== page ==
Clearly, there are parts of the tour that are there for the benefit of people who have never been on a brewery tour before. Standing in front of barrels of Boston Lager ingredients, Jim held forth on the virtues of the Hallertauer Mittelfruh hop variety.

See that barrel he’s standing in front of? You guessed it. Crystal 60.

The thing that I found most interesting, and tried to think about while rubbing a handful of hops and giggling quietly, was that a number of the Sam Adams beers that I tried contained Crystal 60 malt. I have a suspicion that the character of the Boston Lager and some of the main seasonal beers (Winter Lager, Octoberfest) share that as an ingredient, and that this is a rare case of a malt variety defining a brewer’s character (well, at least as much as the hops.) It’s that core grainy caramel sweetness that runs down the middle of those beers. It verges on molasses-y. I sort of have to be in the mood for that, but it suggests that when those beers were launched in 1989, it struck the brewer’s palate the right way. At the time, it would definitely have made those beers stand out from the competition.

Through a doorway, we skipped ahead 20 years to taste one of the main ingredients of the Barrel Room Series, which was launched in 2009.

There is still some Triple Bock. I’m pretty sure the last batch was 1997.

The barrel room is dominated by three huge vats of what they’re calling the Kosmic Mother Funk. It’s a mix of yeast and bacteria; sort of brettanomyces and pediococcus with an acetic kick. It’s a murky light reddish-brown and it’s not really the kind of thing that you’d want to drink by itself. It’s intended to be blended into other beers in the series.  By way of explaining the barrel aging process, Jim analogized sour beer to balsamic vinegar, explaining that if aged long enough the acetic pungency slowly transforms into a concentrated sweetness.

Jim explains the Kosmic Mother Funk. Mostly, I just like saying Kosmic Mother Funk.

“Don’t you find it worrisome having all that wild yeast kicking around with a production brewery on the other side of the wall?” I said.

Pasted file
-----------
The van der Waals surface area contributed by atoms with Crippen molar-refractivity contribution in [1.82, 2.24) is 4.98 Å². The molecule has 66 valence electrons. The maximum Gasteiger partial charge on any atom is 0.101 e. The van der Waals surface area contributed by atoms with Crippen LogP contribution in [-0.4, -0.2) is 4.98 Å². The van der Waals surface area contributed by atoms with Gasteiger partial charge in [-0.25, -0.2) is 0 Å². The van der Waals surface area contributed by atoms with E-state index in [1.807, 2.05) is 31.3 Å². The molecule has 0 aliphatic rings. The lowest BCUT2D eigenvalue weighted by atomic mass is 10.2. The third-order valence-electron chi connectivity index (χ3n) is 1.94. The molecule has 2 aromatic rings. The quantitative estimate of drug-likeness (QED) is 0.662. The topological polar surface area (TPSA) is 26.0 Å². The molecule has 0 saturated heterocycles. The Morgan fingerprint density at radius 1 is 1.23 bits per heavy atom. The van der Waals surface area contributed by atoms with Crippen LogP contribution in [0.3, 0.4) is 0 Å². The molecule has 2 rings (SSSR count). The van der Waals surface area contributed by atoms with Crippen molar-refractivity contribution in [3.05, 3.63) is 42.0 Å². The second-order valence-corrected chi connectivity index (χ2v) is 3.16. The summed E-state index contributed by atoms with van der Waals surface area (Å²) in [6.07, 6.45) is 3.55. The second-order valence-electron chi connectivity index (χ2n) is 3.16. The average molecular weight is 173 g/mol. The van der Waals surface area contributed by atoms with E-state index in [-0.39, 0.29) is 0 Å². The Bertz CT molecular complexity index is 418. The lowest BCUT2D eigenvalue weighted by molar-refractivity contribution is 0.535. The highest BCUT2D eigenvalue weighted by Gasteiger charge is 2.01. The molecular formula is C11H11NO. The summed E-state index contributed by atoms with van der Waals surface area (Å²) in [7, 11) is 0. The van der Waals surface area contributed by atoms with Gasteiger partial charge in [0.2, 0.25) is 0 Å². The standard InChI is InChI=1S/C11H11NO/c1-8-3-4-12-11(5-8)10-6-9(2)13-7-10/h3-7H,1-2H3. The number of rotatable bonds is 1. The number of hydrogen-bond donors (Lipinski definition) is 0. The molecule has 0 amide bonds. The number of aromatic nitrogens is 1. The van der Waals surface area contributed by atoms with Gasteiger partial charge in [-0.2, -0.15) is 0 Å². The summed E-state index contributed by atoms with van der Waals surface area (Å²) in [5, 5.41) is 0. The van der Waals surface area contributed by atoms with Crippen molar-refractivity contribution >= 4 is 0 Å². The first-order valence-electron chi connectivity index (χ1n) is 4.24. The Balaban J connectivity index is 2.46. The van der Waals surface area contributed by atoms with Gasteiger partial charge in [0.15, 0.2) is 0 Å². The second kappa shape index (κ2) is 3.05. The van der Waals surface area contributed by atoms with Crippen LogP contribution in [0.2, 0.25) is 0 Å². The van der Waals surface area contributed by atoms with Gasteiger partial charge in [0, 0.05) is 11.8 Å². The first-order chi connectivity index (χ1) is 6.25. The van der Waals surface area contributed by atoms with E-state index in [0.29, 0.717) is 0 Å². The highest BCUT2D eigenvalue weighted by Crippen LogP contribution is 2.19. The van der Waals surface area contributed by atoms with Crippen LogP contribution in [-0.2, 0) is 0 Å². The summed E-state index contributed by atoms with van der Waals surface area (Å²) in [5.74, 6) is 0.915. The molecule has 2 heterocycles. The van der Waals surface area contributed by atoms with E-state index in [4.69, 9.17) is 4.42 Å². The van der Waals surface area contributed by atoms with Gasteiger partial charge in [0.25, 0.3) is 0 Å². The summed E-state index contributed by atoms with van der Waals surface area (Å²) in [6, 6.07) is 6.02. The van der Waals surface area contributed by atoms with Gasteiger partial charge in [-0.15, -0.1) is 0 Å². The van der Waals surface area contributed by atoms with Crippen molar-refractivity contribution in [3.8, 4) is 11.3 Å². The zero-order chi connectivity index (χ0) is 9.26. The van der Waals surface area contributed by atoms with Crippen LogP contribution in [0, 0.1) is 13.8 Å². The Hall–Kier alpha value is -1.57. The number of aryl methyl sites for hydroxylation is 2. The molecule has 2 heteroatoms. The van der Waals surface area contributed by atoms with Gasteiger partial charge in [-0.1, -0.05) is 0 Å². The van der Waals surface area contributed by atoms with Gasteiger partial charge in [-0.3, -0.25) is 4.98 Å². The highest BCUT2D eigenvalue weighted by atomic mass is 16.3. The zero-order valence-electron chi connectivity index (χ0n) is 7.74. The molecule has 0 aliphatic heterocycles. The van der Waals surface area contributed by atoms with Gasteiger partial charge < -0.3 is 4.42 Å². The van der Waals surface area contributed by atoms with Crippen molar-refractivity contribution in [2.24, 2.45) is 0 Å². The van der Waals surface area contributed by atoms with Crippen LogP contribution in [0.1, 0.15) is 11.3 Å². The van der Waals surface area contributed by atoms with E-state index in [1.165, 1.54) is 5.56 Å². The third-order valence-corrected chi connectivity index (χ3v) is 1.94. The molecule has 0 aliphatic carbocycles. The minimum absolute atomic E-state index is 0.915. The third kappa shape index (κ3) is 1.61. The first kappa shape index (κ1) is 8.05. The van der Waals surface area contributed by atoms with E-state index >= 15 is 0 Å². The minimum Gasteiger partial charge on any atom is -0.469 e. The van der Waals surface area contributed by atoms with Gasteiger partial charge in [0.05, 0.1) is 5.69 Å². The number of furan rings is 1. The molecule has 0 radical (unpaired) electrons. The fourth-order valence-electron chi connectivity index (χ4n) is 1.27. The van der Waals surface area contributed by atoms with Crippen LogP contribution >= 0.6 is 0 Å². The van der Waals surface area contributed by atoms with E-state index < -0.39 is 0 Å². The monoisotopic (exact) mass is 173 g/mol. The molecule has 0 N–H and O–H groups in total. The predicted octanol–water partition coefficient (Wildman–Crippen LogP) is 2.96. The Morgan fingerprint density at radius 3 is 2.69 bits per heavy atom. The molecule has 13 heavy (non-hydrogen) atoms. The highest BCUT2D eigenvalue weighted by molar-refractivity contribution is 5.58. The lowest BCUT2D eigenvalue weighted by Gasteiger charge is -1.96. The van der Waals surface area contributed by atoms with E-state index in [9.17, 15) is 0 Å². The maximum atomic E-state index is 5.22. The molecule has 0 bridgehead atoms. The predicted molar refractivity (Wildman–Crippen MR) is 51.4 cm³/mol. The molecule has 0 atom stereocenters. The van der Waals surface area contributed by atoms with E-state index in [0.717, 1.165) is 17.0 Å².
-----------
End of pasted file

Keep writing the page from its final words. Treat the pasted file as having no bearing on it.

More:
“We manage a lot of different types of yeast strains in the brewery. We’ve gotten pretty good at it after 28 years,” he said. After a very brief pause, his arm snaked out and yanked the cord that closed the door to the rest of the facility. I suspect that he was humouring me.

The thing is that Jim Koch has gotten good at this after 28 years; extraordinarily so. Back in the tasting room, Crystal Luxmore asked him about beer and terroir. He gave a brilliant answer, which she had the foresight to catch on video.

Karmic Terroir. Karmic… Freaking… Terroir.

The answer is brilliant mainly for the reason that you can see the amount of thought that he has put into his profession over the years and for how eloquently he’s able to put the concept. Now, depending on your viewpoint, you might say that it was entirely justified; that a brewery occupies a position both in time, with all of the influences upon it of those things that have come before and have influenced both the trends of the moment and the tastes of the brewer that go into creating a beer, and in space, which is to say the ingredients and technology available. If you’re into the whole romance of brewing, the idea that, say, Boston Lager could only have been produced in Boston in 1984 is an earthquake of a concept. That Sam Adams could no more have produced Sierra Nevada Pale Ale than it could have produced a Zinfandel. That despite the fact that there is a tradition that all brewers share, each iteration of the process has so many extrinsic variables working upon it that the end result could not be other than a product of its place and time.

What can I say? The man gives good quote. Plus, it lent credence to my theory about the Crystal 60.

The thing that amazed me about Sam Adams generally was the drive to innovation. Currently they’re approximately the same size as Yuengling. Yuengling seems more or less content to rest on their laurels, sticking with a core lineup of brands. Sam Adams is currently working with something like 55 brands, some of which rely so heavily on concept as to beggar belief.

It’s my impression that they probably don’t actually need to be doing that. They could probably narrow it down and stick with a core lineup. They’re doing it because they’re having fun doing it. Jim Koch actually believes in this stuff. He’s excited about it. I don’t think I’ve ever seen anyone shift that quickly between talking eloquently about the basics of brewing and wild beers and overarching philosophic principle. I guess I shouldn’t be surprised. He’s been giving the tour for 28 years, after all.

Lunch at Doyle’s Cafe after the tour. You can’t turn down Knockwurst in Oktoberfest season.